Get ready to get lost
Six year old Cody finished lunch at the family picnic in the Wallowa mountains in northeast Oregon. He jumped up to play a game of "Explorers" with his sister in the meadow. The game was to leave the "base tree" in opposite directions, find something interesting, then return and share discoveries with the others. However, on this early spring day in 1986, Cody didn't return.
At first, this story appears counterintuitive to my goal of inspiring people to get out into nature, but please bear with me. Nobody wants to get lost or lose a loved one, but if you do anything outside the home, sooner or later someone will lose their way. Rather than ignoring the inevitable or being paralyzed by our fears, we can prepare for this fairly common occurrence to minimize the pain and frustration. Besides taking wrong turns down the wrong trails requiring me to backtrack, I can remember three times when I was genuinely lost with no clue where I was at.
On my very first thru-hike, I stopped at Jack Spring south of Crater Lake for water, but it was dry. Someone had written a note posted little markers of notebook paper leading downhill to another water source. After refilling at the creek, I turned around to return to my backpack at the trail—and I could not find the markers! The gray, early evening was cooling off and I had left my jacket. I headed uphill trying to keep a certain mountain on my right and to not panic. I could not find familiar terrain. I then realized that the trail ran north-south and I was headed east. I would have to hit the trail somewhere and then turn left or right to get back to my stuff. The general plan worked where the search for specific landmarks failed.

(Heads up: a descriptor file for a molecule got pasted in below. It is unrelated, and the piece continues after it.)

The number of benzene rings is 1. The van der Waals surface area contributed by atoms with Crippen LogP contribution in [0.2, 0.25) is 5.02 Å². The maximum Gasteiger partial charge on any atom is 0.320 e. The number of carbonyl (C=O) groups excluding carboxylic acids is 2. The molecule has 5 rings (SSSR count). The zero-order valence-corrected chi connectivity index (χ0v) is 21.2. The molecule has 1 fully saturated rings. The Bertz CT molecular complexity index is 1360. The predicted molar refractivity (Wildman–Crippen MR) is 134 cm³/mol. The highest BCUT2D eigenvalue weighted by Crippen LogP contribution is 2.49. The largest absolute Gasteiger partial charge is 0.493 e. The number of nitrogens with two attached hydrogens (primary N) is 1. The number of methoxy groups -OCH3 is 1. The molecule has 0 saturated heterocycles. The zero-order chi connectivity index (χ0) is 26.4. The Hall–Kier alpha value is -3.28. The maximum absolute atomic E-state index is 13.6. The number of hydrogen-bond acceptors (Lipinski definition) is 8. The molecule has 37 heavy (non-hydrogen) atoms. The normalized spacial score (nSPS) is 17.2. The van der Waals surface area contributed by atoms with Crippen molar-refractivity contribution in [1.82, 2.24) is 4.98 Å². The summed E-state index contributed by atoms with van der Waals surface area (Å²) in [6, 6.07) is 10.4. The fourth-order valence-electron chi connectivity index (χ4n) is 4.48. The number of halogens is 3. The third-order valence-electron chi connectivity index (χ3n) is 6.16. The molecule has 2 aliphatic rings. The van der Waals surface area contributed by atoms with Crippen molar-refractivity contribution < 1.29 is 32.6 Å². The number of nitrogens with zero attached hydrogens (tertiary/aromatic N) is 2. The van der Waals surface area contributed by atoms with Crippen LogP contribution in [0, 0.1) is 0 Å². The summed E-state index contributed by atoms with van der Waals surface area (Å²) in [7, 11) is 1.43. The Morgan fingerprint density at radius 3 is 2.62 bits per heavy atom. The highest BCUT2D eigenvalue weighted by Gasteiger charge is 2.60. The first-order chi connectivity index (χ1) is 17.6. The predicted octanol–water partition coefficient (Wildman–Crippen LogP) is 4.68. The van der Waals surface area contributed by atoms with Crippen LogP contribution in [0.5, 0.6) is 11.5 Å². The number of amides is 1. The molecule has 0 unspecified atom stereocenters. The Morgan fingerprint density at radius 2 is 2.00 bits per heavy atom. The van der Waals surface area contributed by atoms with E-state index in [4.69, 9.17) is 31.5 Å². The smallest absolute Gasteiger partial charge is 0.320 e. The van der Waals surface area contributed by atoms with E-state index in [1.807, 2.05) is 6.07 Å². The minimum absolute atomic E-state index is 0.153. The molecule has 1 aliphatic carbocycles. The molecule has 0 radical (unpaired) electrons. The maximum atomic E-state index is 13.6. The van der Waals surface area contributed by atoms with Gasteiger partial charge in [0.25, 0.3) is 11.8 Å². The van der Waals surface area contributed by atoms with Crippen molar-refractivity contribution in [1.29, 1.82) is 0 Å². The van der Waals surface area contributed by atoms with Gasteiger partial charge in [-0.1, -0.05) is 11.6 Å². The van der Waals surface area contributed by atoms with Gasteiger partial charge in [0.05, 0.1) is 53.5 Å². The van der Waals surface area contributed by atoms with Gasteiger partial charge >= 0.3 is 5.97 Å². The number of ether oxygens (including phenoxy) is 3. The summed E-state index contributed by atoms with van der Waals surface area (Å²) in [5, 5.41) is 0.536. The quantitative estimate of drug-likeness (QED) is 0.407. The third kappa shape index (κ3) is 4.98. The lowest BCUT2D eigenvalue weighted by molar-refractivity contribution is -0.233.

Years ago, my wife and 1 year old daughter and I went for a Sabbath afternoon walk with another couple on the looping trails in Congaree Swamp in South Carolina. When the sun lowered, we turned onto the blue trail to head back to the parking lot. After a while of talking and walking and driving away a cottonmouth snake, we noticed that we were facing the sun when we should have had our backs to it. We turned around and picked up our pace, but dark overtook us as we crossed the little bridge.
Scott put our baby inside his shirt to keep her warm while I led the group with the LED light on my watch. Half seeing and half feeling I kept us on the trail as we passed through open areas, through big cypress trees, and across bridges. At 3am, thoroughly confused, we laid down in the trail to rest as owls hooted over us.
At 5, we started moving again as a thunderstorm moved in. In the lightning flash, the two ladies saw a big open area to the left and felt sure the trail went that way. I had already spied the trail to the right, but decided to try their way. Step, step, splash, sink, in slow motion, water up to my ankle, to my knee, to my hip, and then I was under the dark water and unsure which way was up! Somehow managing to return to the surface, I heard my name being called and reached out to a helping hand from the top of the slick clay bank. I had fallen into the river.
Waiting out the storm under a tree, we quickly traced our way back to the car when the sun came up. There we discovered that there were two blue trails. The one we selected was a loop. All the bridges we crossed were one and the same! The trail we wanted was 50 feet from the bridge and we missed it everytime because the sign was several feet tall and I was focused on the ground. (We went home, ate pancakes together, then went to sleep. Sigh.)